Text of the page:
denied that there was the slightest ground for the imputation cast on the Opposition side of the House. He had no right to assume that it was proposed to abolish this office without compensation. On the contrary, he had been told by the Mover of the Amendment that he was willing to accept the proposition in the Bill of the noble Lord (Lord John Russell) on that point. Neither had the hon. and learned Gentleman any right to charge them with violent and democratic conduct. The hon. and learned Gentleman had not condescended to argue the subject or to answer the question he had put as to what were the duties of this office, but he had heaped upon them the most violent abuse. He would ask the hon. and learned Gentleman if indulgence in that kind of language was the way to get on with his Bill? It was the very way to stop it. He could tell the hon. and learned Gentleman that he would not be permitted to make such charges unanswered if he (Mr. Henley) was present. And he would ask those hon. Gentlemen who were anxious to proceed with the Bill to keep the Attorney General quiet if they expected to do so.


said, he would rather accept the proposal of the Attorney General than give in to the principle of compensation as it had been laid down by hon. Members.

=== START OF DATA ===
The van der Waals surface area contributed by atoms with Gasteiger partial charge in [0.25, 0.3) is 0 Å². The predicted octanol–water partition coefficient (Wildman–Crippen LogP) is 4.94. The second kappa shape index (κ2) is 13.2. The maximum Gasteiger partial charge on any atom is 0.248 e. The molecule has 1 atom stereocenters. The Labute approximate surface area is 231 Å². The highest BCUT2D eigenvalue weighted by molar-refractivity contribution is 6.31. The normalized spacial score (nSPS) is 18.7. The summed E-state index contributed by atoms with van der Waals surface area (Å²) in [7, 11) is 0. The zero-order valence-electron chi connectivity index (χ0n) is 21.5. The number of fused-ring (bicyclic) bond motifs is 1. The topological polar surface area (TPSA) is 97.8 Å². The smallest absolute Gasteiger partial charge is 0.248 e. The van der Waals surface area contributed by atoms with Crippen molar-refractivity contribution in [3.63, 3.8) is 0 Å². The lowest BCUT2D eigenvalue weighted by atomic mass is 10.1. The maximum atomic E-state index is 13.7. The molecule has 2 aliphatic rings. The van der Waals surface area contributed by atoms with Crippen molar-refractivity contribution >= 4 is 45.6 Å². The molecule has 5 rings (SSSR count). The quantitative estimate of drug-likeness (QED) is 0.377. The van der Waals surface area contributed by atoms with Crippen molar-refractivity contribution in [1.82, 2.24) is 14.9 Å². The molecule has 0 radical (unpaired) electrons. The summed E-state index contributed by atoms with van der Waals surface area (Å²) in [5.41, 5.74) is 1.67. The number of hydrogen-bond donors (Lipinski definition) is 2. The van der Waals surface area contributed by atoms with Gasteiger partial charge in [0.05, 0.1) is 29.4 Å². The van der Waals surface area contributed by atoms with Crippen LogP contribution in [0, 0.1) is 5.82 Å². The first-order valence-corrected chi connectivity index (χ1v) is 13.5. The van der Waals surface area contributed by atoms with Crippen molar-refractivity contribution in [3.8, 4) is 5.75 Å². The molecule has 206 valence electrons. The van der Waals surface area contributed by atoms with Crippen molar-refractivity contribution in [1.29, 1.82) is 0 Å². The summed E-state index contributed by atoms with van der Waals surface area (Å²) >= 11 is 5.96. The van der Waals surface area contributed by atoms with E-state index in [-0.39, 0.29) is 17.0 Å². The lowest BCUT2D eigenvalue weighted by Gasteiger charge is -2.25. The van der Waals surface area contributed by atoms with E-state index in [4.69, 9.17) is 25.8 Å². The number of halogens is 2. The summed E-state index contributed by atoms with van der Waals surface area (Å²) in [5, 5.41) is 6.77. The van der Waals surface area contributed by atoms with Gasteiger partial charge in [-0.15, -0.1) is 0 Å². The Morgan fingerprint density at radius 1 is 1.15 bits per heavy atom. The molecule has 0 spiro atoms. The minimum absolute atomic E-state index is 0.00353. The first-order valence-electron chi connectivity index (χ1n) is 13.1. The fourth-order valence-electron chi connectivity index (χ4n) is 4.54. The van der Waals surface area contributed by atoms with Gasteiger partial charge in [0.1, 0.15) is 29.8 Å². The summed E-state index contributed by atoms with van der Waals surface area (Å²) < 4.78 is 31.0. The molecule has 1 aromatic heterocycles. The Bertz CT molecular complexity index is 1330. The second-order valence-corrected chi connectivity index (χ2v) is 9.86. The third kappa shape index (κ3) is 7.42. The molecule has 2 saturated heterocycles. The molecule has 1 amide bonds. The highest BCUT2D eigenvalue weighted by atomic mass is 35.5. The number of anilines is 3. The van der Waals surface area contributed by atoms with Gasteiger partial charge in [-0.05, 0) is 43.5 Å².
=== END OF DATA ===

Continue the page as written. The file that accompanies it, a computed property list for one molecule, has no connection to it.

said, he would support the proposal of the Attorney General, but he must protest against being considered in any way favourable to the principle that they were bound to give the full salary to retiring officials. He hoped that in future the banking transactions of the Court of Bankruptcy would be placed on a more satisfactory footing than hitherto they had been.


said, he thought that the same justice which was meted out to the messengers in bankruptcy ought to be applied to the Accountant. He admitted that the messengers had been a scandalous abuse, and that their charges must be moderated. But the messengers did something for their money, while the Accountant did nothing. He trusted the Committee would record its opinion in opposition to these sinecures.

Question put, "That the words proposed to be left out stand part of the Clause."

The Committee divided:—Ayes 89; Noes 37; Majority 52.

Clause agreed to; as were also Clauses 85 to 92.

Clause 93 (Official Assignee to take possession of Bankrupt's Estate).